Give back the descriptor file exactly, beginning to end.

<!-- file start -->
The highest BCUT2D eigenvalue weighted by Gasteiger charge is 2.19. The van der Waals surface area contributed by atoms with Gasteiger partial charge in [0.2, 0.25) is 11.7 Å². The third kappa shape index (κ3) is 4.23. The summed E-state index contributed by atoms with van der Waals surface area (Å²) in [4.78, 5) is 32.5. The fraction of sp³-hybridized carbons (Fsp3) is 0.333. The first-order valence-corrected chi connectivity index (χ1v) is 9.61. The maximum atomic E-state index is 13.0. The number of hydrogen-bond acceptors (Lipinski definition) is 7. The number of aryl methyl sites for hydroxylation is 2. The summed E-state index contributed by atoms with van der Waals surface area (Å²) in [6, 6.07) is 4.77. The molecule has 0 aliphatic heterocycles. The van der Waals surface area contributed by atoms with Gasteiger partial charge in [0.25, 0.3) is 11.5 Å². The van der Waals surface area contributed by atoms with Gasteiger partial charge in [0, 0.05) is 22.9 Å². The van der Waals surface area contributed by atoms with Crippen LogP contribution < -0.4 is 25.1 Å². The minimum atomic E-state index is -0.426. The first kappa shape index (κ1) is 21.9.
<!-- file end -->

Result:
The highest BCUT2D eigenvalue weighted by Gasteiger charge is 2.19. The van der Waals surface area contributed by atoms with Gasteiger partial charge in [0.2, 0.25) is 11.7 Å². The third kappa shape index (κ3) is 4.23. The summed E-state index contributed by atoms with van der Waals surface area (Å²) in [4.78, 5) is 32.5. The fraction of sp³-hybridized carbons (Fsp3) is 0.333. The first-order valence-corrected chi connectivity index (χ1v) is 9.61. The maximum atomic E-state index is 13.0. The number of hydrogen-bond acceptors (Lipinski definition) is 7. The number of aryl methyl sites for hydroxylation is 2. The summed E-state index contributed by atoms with van der Waals surface area (Å²) in [6, 6.07) is 4.77. The molecule has 0 aliphatic heterocycles. The van der Waals surface area contributed by atoms with Gasteiger partial charge in [0.25, 0.3) is 11.5 Å². The van der Waals surface area contributed by atoms with Gasteiger partial charge in [0, 0.05) is 22.9 Å². The van der Waals surface area contributed by atoms with Crippen LogP contribution < -0.4 is 25.1 Å². The minimum atomic E-state index is -0.426. The first kappa shape index (κ1) is 21.9.